An Eccentrically Sashiko Stitched Furoshiki: Almost Free-Form
ca. mid twentieth century
64" x 54", 162.5 cm x 137 cm
This large, sashiko stitched cotton furoshiki is really charming, quite odd, and very beautiful in its "non-conformist" stitching.
Those of you who know sashiko, the traditional Japanese running stitch, know that when it is stitched on to cloth in decorative patterns the stitching is uniform as are the patterns, which are codified. Looking at any number of sashiko stitched textiles, the quality of the stitching is miraculously the same from piece to piece, even though each cloth was stitched by different hands. The technique of sashiko stitching follows a strict set of guidelines which are strictly adhered to.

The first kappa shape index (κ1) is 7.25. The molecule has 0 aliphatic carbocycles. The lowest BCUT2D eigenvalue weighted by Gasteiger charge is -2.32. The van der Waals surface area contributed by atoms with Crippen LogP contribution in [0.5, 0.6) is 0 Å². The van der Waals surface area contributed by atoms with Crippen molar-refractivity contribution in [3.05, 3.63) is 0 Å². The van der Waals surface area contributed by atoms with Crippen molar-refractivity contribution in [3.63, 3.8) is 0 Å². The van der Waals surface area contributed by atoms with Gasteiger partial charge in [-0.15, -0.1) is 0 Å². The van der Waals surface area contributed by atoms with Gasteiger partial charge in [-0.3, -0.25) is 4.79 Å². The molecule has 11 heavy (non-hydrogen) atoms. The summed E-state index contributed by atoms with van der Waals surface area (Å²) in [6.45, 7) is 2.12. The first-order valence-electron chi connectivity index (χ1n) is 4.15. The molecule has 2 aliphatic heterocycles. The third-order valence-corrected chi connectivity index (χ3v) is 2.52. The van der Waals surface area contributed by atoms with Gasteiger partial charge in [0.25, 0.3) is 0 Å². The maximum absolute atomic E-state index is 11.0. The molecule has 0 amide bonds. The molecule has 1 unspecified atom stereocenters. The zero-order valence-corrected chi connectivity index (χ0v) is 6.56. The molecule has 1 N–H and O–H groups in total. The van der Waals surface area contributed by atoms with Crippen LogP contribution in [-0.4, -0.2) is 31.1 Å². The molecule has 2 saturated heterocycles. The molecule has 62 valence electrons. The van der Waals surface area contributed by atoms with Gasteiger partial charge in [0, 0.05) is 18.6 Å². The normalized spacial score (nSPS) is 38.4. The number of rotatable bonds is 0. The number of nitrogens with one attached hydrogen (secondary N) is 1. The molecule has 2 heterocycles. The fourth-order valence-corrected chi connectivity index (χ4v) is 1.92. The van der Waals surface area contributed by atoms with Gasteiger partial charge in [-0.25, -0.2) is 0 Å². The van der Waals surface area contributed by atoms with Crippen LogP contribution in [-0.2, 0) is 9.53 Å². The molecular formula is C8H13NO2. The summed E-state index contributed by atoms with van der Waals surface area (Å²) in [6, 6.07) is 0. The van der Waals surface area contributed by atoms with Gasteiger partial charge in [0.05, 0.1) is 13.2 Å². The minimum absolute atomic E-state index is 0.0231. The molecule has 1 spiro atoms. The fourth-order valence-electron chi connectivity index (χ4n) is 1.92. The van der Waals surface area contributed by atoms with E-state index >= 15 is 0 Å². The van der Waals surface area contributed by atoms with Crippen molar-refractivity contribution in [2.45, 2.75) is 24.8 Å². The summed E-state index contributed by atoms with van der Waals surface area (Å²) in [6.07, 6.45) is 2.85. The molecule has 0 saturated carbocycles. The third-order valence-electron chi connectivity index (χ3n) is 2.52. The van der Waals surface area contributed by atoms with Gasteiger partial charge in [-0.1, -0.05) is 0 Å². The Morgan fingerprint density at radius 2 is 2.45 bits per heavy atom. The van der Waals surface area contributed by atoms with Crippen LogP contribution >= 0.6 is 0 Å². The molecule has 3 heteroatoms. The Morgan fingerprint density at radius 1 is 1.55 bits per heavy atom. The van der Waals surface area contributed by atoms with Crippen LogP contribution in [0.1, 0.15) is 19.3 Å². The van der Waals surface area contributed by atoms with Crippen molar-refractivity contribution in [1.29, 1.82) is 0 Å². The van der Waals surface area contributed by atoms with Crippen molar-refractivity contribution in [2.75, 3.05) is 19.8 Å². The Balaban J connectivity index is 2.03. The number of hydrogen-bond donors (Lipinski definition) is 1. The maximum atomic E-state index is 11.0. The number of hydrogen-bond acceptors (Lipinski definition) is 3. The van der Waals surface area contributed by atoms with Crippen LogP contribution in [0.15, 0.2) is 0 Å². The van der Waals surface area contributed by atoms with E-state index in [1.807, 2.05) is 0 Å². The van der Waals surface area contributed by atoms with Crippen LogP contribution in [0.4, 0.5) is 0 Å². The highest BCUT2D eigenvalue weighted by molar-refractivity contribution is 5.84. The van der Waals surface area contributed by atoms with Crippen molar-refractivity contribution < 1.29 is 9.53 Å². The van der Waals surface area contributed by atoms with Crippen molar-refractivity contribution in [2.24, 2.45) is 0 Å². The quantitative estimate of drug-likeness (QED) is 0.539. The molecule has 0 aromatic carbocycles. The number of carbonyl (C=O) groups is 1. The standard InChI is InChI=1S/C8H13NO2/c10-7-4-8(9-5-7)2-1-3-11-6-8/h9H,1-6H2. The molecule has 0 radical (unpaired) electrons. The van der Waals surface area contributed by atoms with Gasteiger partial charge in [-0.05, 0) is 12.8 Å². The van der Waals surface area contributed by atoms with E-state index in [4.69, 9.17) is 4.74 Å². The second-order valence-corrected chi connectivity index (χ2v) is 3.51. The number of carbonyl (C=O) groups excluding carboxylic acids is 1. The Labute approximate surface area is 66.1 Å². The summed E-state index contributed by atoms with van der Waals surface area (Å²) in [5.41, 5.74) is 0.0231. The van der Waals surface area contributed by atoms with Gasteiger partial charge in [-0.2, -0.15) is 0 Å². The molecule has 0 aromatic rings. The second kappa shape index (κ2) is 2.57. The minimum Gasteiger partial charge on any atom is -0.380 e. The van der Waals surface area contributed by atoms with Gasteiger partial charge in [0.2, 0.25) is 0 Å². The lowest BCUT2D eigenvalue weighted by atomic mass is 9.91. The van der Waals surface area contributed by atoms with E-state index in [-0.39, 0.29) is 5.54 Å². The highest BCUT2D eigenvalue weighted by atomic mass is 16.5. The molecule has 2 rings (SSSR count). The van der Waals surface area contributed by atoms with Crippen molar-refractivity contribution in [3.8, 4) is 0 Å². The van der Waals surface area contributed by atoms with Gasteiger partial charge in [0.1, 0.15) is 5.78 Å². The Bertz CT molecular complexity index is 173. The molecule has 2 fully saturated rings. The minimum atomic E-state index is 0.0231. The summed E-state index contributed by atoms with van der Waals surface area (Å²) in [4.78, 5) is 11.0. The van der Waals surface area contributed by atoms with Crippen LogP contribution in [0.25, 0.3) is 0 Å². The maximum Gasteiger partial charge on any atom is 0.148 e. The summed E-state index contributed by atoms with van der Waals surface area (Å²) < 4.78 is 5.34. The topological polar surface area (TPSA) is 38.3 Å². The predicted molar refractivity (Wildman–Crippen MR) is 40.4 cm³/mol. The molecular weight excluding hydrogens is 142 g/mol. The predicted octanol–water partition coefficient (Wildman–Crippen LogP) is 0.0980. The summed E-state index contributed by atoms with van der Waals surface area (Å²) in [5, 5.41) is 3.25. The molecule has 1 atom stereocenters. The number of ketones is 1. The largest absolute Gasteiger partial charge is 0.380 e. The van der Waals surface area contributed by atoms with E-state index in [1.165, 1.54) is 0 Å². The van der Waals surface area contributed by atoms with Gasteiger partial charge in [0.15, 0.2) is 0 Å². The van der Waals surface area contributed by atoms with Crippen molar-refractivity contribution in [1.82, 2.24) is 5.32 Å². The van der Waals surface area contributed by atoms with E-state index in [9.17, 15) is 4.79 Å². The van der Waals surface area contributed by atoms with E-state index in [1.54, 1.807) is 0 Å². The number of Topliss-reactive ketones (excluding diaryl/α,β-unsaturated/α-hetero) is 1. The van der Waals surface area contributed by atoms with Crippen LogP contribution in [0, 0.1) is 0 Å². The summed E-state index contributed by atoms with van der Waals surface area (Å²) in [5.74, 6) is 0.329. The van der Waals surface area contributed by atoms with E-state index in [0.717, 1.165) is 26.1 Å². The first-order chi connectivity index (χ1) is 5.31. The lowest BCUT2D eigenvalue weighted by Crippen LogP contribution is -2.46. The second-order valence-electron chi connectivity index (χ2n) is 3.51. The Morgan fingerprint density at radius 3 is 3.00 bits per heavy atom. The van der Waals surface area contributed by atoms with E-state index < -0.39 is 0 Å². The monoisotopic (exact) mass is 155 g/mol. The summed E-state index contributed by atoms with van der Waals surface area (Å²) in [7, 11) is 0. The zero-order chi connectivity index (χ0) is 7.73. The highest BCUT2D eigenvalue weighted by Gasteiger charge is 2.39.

Not so in this case. Here we see a quite large traditional, Japanese wrapping cloth or furoshiki which is stitched from four pieces of commercially produced black cotton. But what is so surprising is the wildly "expressive" sashiko stitching, a riff on the chrysanthemum motif, the stitching radiating from each of the furoshiki's four corners.
The sashiko stitching here does not follow any rules or guidelines: the stitches are long and loose, the chrysanthemum motif veers off course, the motif looking more like a hallucination of a chrysanthemum than a depiction. There was not great care taken in the making of this sashiko as some of the stitches are broken or missing.
Who stitched this? And why in this crazy way?
These are the unanswerable questions which build mystery, and which imbue a cloth like this with its power.
Wonderful, strange and recommended.